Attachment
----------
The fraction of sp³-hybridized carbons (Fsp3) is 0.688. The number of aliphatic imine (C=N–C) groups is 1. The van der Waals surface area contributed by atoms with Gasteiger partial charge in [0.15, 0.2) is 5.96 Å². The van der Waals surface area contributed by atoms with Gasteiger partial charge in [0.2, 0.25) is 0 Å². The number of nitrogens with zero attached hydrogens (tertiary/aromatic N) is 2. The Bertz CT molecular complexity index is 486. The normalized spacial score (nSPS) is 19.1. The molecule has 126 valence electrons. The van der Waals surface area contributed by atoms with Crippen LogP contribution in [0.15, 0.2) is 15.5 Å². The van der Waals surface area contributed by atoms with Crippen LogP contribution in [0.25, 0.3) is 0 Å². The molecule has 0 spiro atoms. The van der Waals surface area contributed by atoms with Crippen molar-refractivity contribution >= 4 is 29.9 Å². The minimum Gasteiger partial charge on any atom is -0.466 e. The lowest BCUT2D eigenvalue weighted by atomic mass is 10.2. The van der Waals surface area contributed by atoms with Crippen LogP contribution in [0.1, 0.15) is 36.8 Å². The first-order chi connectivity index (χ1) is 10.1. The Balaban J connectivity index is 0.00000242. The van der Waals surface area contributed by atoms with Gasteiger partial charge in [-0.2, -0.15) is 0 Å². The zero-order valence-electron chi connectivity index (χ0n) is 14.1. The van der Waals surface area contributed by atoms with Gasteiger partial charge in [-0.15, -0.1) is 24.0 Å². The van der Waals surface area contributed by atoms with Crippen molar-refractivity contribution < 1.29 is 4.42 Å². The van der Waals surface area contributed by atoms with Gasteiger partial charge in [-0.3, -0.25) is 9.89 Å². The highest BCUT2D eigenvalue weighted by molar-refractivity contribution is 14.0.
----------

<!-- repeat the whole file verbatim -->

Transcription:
The fraction of sp³-hybridized carbons (Fsp3) is 0.688. The number of aliphatic imine (C=N–C) groups is 1. The van der Waals surface area contributed by atoms with Gasteiger partial charge in [0.15, 0.2) is 5.96 Å². The van der Waals surface area contributed by atoms with Gasteiger partial charge in [0.2, 0.25) is 0 Å². The number of nitrogens with zero attached hydrogens (tertiary/aromatic N) is 2. The Bertz CT molecular complexity index is 486. The normalized spacial score (nSPS) is 19.1. The molecule has 126 valence electrons. The van der Waals surface area contributed by atoms with Crippen LogP contribution in [0.15, 0.2) is 15.5 Å². The van der Waals surface area contributed by atoms with Crippen LogP contribution in [0.25, 0.3) is 0 Å². The molecule has 0 spiro atoms. The van der Waals surface area contributed by atoms with Crippen molar-refractivity contribution >= 4 is 29.9 Å². The minimum Gasteiger partial charge on any atom is -0.466 e. The lowest BCUT2D eigenvalue weighted by atomic mass is 10.2. The van der Waals surface area contributed by atoms with Crippen LogP contribution in [0.1, 0.15) is 36.8 Å². The first-order chi connectivity index (χ1) is 10.1. The Balaban J connectivity index is 0.00000242. The van der Waals surface area contributed by atoms with Gasteiger partial charge in [-0.2, -0.15) is 0 Å². The zero-order valence-electron chi connectivity index (χ0n) is 14.1. The van der Waals surface area contributed by atoms with Gasteiger partial charge in [-0.15, -0.1) is 24.0 Å². The van der Waals surface area contributed by atoms with Crippen molar-refractivity contribution < 1.29 is 4.42 Å². The van der Waals surface area contributed by atoms with Gasteiger partial charge in [-0.3, -0.25) is 9.89 Å². The highest BCUT2D eigenvalue weighted by molar-refractivity contribution is 14.0.